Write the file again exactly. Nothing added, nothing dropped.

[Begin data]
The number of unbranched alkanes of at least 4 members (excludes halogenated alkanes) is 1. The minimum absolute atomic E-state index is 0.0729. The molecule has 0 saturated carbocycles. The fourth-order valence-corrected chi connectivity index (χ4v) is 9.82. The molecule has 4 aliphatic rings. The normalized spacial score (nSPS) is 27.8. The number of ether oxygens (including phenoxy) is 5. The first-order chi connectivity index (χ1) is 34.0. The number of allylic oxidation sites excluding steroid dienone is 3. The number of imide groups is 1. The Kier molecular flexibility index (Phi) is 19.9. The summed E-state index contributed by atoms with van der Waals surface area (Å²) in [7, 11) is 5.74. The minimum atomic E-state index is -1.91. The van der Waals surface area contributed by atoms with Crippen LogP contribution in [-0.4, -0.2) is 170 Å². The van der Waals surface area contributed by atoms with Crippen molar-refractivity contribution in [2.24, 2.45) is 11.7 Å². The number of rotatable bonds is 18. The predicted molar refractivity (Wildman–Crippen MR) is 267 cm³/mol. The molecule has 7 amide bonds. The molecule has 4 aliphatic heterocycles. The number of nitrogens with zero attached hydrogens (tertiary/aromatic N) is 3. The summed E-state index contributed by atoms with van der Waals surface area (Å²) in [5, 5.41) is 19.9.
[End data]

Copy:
The number of unbranched alkanes of at least 4 members (excludes halogenated alkanes) is 1. The minimum absolute atomic E-state index is 0.0729. The molecule has 0 saturated carbocycles. The fourth-order valence-corrected chi connectivity index (χ4v) is 9.82. The molecule has 4 aliphatic rings. The normalized spacial score (nSPS) is 27.8. The number of ether oxygens (including phenoxy) is 5. The first-order chi connectivity index (χ1) is 34.0. The number of allylic oxidation sites excluding steroid dienone is 3. The number of imide groups is 1. The Kier molecular flexibility index (Phi) is 19.9. The summed E-state index contributed by atoms with van der Waals surface area (Å²) in [7, 11) is 5.74. The minimum atomic E-state index is -1.91. The van der Waals surface area contributed by atoms with Crippen LogP contribution in [-0.4, -0.2) is 170 Å². The van der Waals surface area contributed by atoms with Crippen molar-refractivity contribution in [2.24, 2.45) is 11.7 Å². The number of rotatable bonds is 18. The predicted molar refractivity (Wildman–Crippen MR) is 267 cm³/mol. The molecule has 7 amide bonds. The molecule has 4 aliphatic heterocycles. The number of nitrogens with zero attached hydrogens (tertiary/aromatic N) is 3. The summed E-state index contributed by atoms with van der Waals surface area (Å²) in [5, 5.41) is 19.9.